Financial planning is one of those snoozer topics that tends to end conversations quickly. People know they need it and they know it matters, but the actual work is deadly dull for most.
Cheer up. I’m not about to tell you to start cracking on a budget or to go balance your checkbook. Both are good exercises in discovery regarding where money goes in your daily life, but it’s not the same as financial planning.
Planning is projecting, thinking through “what if” scenarios and trying to figure out how you would handle extremes.
What if… the breadwinner in your family fell ill or died? How would the survivors pay the mortgage? Food? Education?
What if… an unexpected health crisis cost you your entire short-term savings and put you deeply in debt?
What if… you live 10 or 15 years longer than your longest-lived relative?
These are real situations people face and, frankly, fairly common. Being under-insured can be a serious burden on your loved ones, if you are the only earner in the family. A common reason for personal bankruptcy is healthcare costs.
And, yes, you might outlive your savings. Here’s how the Social Security Administration puts it: “A man reaching age 65 today can expect to live, on average, until age 84. A woman turning age 65 today can expect to live, on average, until age 86. And those are just averages. About one out of every four 65-year-olds today will live past age 90, and one out of 10 will live past age 95.”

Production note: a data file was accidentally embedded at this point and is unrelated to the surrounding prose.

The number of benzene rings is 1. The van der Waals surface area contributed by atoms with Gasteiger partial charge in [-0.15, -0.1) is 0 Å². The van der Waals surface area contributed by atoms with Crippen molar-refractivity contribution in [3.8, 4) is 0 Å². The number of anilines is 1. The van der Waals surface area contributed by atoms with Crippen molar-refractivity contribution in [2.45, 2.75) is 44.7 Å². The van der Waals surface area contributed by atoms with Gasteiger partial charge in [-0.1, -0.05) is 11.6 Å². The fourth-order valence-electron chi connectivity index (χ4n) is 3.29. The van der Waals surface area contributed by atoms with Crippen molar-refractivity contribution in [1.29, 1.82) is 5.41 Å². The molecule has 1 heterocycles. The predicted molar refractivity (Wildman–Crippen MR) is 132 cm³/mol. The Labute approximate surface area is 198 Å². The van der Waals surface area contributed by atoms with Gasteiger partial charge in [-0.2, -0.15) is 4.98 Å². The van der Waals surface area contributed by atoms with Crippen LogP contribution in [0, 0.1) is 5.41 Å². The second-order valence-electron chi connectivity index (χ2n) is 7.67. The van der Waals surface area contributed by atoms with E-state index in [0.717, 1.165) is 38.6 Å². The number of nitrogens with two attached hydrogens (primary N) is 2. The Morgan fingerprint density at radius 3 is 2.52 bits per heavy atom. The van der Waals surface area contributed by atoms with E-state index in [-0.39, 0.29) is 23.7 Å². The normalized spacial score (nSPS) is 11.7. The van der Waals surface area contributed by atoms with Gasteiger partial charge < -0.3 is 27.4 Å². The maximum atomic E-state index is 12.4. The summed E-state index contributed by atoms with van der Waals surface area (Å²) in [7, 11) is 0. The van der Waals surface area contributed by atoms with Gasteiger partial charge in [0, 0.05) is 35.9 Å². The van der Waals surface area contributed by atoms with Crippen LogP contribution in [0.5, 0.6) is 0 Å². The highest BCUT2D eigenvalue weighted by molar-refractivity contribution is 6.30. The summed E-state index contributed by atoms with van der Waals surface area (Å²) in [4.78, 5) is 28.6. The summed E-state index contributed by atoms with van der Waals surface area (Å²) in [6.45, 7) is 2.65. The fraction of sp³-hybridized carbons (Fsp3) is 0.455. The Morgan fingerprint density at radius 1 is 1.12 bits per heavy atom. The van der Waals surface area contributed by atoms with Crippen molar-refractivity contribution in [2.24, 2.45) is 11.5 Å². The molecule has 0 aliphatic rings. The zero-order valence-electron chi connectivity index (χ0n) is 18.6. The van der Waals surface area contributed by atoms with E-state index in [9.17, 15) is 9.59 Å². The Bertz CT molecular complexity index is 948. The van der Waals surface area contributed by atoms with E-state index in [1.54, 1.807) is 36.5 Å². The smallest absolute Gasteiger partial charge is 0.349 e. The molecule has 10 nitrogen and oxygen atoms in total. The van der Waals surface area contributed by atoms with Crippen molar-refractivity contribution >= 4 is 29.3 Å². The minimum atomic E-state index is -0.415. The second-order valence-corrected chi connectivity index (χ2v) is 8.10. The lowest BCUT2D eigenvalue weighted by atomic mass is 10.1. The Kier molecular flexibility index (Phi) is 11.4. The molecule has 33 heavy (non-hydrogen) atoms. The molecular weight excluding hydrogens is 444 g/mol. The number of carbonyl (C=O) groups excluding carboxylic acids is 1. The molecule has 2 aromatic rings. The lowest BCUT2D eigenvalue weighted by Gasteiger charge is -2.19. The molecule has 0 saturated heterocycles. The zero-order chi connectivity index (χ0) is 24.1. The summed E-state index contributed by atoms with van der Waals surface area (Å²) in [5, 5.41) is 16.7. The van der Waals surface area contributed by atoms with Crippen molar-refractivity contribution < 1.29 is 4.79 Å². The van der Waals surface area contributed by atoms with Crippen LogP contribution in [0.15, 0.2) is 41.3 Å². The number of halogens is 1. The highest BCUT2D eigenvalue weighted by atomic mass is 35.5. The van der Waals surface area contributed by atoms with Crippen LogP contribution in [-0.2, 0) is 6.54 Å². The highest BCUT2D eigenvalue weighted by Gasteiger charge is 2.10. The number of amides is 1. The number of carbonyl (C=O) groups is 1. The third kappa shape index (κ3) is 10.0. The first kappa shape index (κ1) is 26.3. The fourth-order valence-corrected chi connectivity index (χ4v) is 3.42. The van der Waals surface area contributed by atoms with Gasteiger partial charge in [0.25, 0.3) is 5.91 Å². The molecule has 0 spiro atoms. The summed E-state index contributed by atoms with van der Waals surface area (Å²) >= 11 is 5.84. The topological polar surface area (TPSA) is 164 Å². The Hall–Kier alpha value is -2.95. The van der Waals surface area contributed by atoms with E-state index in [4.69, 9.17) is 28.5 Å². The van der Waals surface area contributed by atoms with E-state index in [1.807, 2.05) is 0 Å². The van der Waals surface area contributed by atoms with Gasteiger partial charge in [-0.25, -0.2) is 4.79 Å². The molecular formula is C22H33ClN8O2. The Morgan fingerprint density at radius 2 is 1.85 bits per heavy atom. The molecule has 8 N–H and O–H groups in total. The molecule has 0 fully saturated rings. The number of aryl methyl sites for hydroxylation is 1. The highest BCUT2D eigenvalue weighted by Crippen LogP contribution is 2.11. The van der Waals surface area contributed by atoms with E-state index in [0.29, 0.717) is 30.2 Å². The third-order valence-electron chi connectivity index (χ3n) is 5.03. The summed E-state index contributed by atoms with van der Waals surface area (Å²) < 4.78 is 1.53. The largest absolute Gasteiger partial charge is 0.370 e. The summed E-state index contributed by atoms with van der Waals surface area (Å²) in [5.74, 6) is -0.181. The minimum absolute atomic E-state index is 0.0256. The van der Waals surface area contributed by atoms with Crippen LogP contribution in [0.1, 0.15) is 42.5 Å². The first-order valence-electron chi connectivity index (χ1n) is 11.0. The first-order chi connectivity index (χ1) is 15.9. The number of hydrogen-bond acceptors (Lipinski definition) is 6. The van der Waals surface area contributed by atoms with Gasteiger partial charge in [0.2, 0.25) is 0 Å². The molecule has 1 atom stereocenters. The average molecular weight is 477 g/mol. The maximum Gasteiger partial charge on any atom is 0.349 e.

So, you have a 25% chance upon traditional retirement age of living past 90. Feeling lucky? Is your retirement account ready to finance 25 years more of living, spending and inflation? It’s a sobering thought.
The point is not to worry you. I am sure you have worries enough. But I do mean to light a fire under you to take financial planning more seriously.
Here are some short-term things to do, and one long-term move:
1. Save more, now. Up your savings level in your 401k at work. Chances are you take out only the minimum. Stretch to double-digits if you can. If you can’t, make a plan to increase savings slowly over a few months or a year. But get there.
2. Defer taxes. Your 401k or IRA should help you avoid taxes today and help you save more. But a Roth IRA can help you avoid taxes in the future. Consider owning all three.
3. Lower investing fees. High fees for financial advice and for mutual funds represent a gaping hole in the life-raft that is your retirement savings. Keep costs low and you’ll have more later.
Finally, understand that making even small steps now will make a difference. Making choices will give you the courage to expand your planning and get on the right track. All you have to do is start.